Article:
The death of Hiroshi Yamauchi marks the end of an extraordinary career that spanned 53 years, during which the Nintendo president not only changed a company but left his mark on the very nature of the videogames industry.
Yamauchi joined Nintendo in 1949 as president. Thereafter, a small outfit that produced playing cards became a toy company during the mid-1960s and eventually grew into a global videogame corporation.
Yamauchi’s crucial contribution to the “Nintendo difference” is in building a reputation for promoting family-centric play. Videogames series such as Pokemon, which has sold nearly 220 million units, and the Mario games, which have landed the company 500 million sales, are two of the most well-known success stories in this respect.
Yamauchi’s approach was perhaps best exemplified with the launch of the Wii console – even though it didn’t enter the market until after he retired. The Wii was explicitly defined as a console open to families which had motion control and accessibility embedded into its very design.
This thinking can be traced back to Yamauchi. Nintendo’s first console was known as the Nintendo Entertainment System in the West but was originally christened the Famicon – short for “family computer” – in Japan.
In 1993, Nintendo proved its commitment to family-centrism during the controversy over the game Mortal Kombat. The company’s main rival Sega released a version of the game that featured blood and violent finishing moves. Nintendo cleaned up the guts and gore and sold a less violent version of the game to its console customers. Sega outsold Nintendo 3:1 in the US. Nevertheless, the furore around the game unleashed an unprecedented debate about videogame violence across the US political establishment.
The “Nintendo difference” also extends to matters of videogame design and aesthetics. For example, the Nintendo 64 was the first console to be released with four controller ports to encourage split-screen family gaming. It also saw the introduction of crucial innovations within contemporary console design in the form of the analogue stick, with the game Mario 64 ushering in 3D gameplay.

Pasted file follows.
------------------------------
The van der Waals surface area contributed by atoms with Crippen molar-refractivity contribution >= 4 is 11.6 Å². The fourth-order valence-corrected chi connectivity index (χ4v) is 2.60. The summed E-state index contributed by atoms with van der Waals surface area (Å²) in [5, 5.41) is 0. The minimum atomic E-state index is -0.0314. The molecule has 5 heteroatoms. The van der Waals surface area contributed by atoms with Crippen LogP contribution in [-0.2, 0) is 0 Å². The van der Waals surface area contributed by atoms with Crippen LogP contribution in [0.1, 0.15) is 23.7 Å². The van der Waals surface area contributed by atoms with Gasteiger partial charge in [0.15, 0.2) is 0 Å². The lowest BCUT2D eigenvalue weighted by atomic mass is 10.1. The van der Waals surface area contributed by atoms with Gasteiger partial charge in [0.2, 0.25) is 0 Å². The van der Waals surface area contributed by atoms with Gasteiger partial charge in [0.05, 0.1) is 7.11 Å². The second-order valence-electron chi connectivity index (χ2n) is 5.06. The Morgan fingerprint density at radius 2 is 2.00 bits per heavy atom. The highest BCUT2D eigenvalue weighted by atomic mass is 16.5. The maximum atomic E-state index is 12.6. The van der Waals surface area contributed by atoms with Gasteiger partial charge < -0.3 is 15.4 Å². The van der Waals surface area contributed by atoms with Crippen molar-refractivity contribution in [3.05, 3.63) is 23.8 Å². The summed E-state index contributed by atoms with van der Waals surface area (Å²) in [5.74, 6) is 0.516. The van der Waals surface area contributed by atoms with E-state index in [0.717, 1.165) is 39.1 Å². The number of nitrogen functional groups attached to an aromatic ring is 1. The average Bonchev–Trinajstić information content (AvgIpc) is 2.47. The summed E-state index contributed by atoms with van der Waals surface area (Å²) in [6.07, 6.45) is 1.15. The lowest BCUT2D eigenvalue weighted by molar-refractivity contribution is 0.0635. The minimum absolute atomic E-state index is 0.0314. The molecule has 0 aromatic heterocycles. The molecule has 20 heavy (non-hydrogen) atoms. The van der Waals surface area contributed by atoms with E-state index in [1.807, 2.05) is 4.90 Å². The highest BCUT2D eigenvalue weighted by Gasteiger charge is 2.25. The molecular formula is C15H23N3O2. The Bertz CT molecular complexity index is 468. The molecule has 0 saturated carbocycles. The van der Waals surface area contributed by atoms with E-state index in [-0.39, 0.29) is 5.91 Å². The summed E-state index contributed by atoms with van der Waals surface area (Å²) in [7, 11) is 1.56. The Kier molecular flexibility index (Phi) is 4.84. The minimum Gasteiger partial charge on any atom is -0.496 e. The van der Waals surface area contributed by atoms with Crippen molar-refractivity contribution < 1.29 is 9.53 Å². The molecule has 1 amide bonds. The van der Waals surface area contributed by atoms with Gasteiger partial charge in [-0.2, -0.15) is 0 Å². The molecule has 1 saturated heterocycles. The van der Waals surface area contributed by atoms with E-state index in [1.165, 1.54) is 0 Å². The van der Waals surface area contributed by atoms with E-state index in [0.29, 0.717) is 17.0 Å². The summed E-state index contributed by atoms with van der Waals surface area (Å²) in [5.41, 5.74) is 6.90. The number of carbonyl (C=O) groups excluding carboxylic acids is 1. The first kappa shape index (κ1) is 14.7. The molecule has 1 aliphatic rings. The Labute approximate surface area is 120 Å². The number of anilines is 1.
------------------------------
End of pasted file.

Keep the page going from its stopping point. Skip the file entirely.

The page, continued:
Gaming on the go, gaming for all
Perhaps the greatest legacy of Yamauchi’s Nintendo corporation, however, is the explosion of accessibility in gaming. The Gameboy, launched in 1989, and Gameboy Colour 1998, together shifted nearly 120 million units and marked the beginning of the proliferation of mobile technology and the growth of ubiquitous gaming.
Crucial to Yamauchi’s vision for handhelds was an association with the aim of opening up the games market to women and children. Searching for a game to demonstrate the importance of handheld play, Nintendo acquired the licence to Tetris – a social phenomenon that sold more than 35 million copies – and bundled it with the Gameboy in the US.
Tetris was highly accessible. This could clearly be seen not only in its aesthetic design but also in its simplistic controls. It was thus the perfect fit for the handheld but also broadened the appeal, particularly among women, who have increasingly become a crucial part of the videogaming market.
In a similar way, the release of Pokemon in the late 1990s on Gameboy was also crucial, demonstrating that compelling games could be sold to adults and children alike.
The importance of this drive towards accessibility for our understanding of the relationship between gender and play cannot be overestimated. Nintendo was at the vanguard when consoles were moving out of the bedroom and into the living room, shifting the demographics of play from primarily men and boys to families, with significant growth in engagement by women and girls.
The development of handheld games machines also opened up what may be termed the “private space for play”. On a handheld device, failure is not displayed publicly, so less experienced players – frequently identified by Nintendo as girls and women – felt more confident when starting out in gaming.
Cumulatively, the legacy of Yamuachi’s time at Nintendo is nothing short of extraordinary. During his time he oversaw the transformation of the videogames industry from niche to global, building Nintendo into a major corporation with iconic characters. Nintendo and Yamauchi, and their contribution to the growth of ubiquitous gaming, are why we all have at least one game in our pockets at any one time today.
Nick Robinson is an Associate Professor in Politics at the University of Leeds. He receives funding from the Swedish Research Council.
Top image from MyNintendoNews